I actually really enjoy the RPG mechanics featured in Avengers a lot as they provide a few ways to help players build there heroes to their needs. You can choose between six playable characters and if there is one thing Avengers manages to do well, it’s making each of them feel unique between all the punching, kicking and repulsor blasts. For instance, both Iron Man and Black Widow have multiple ranged options. Iron Man gets access to lasers and missiles while Widow has automatic weapons and a high caliber pistol. On paper, both characters have similar options but it’s how these characters use their abilities that really set them apart. Iron Man can use his lasers to cover a wider area while Widow’s high caliber pistol can dole out more damage over Iron Man’s missiles due to their high energy cost. Kamala can grab foes and slam them into their comrades using her ranged attacks while Hulk can just flat out weaponize his enemies. Throwing Mjolnir while playing as Thor to stick an enemy to the wall only to turn around and beat down your next target with his fists and finally call back the hammer back to clip a third enemy in the back of the head is probably one of the most satisfying things to do in the game, period. Each character has the ability to break through walls or hack doors to access chests that have been squirreled away but some reason, Captain America doesn’t have either. In multiplayer, it’s a non-issue but in single player, it’s frustrating when you’re barred from accessing loot in a loot based game.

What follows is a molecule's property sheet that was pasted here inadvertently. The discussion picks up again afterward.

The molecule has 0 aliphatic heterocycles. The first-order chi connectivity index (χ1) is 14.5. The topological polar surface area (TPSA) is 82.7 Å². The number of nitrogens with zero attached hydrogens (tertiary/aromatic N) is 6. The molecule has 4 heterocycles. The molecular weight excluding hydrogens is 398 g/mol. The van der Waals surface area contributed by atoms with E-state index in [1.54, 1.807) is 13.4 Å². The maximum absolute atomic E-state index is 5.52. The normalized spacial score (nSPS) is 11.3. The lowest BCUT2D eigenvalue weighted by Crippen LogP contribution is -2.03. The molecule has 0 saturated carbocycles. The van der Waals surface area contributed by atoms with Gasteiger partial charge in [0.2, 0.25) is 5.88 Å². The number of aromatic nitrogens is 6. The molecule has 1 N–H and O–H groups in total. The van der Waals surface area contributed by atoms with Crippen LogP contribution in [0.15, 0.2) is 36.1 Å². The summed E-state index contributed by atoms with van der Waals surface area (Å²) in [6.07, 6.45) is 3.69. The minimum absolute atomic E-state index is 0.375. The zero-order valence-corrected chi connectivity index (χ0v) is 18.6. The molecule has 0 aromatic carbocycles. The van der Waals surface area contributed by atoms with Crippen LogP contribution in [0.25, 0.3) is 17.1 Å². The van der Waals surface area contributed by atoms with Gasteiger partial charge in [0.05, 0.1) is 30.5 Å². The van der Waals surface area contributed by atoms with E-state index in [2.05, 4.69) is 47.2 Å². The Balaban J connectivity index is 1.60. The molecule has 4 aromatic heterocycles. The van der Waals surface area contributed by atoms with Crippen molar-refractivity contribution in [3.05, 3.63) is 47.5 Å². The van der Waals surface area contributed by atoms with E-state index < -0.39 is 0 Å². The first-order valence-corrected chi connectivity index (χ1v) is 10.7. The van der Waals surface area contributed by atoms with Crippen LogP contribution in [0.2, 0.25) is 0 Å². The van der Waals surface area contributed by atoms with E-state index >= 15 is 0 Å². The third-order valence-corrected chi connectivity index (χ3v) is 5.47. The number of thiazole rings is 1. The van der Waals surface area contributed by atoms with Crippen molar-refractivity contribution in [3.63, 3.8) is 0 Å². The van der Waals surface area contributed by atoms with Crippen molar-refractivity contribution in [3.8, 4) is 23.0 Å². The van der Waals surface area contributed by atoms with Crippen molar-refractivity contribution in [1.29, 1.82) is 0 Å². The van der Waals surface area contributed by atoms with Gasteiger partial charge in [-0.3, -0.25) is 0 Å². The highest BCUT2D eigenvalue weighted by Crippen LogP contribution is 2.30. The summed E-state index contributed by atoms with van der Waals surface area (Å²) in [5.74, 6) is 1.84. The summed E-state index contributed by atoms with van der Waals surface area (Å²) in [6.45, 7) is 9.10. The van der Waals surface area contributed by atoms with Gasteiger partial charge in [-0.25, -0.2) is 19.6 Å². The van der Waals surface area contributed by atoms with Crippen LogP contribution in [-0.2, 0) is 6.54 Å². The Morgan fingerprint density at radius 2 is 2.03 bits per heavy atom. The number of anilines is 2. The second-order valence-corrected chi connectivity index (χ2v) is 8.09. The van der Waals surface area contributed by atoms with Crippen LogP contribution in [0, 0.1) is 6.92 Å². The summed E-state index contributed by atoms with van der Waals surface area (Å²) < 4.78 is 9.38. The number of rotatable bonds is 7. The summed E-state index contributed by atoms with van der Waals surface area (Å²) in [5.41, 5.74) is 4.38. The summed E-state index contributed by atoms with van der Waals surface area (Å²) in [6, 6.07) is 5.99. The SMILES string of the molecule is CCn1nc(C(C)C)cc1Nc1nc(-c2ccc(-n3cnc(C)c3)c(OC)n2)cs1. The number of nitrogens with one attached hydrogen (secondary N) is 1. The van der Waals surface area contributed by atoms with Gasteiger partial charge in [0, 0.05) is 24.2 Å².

With all that being said, the game is an action adventure beat em up and repetition does start to set in. The single player is great and has some great action packed moments but the end game, which is focused wholly on the multiplayer component, lacks the same pizzazz. The multiplayer and the single player are also completely separate. While you can dabble in the multiplayer during your campaign run, jumping straight into the “Avenger’s Initiative” will spoil the ending of the story and players still have to play through the story regardless to unlock all 6 characters. Level design is rather bland across the board and the multiplayer missions don’t have those same epic moments and just end when the final objective is complete. There doesn’t really feel like there’s a driving force behind anything after the story content is finished aside from just getting your characters to level 50 and gear score to 150 while you mop up left over iconic missions and side quests. However, Crystal Dynamics does plan to release more content including new heroes to play as like the already announced Kate Bishop, Clint Barton and the PS4’s exclusive addition being Spider-Man so there is at least a reason to check in on things from time to time in the future.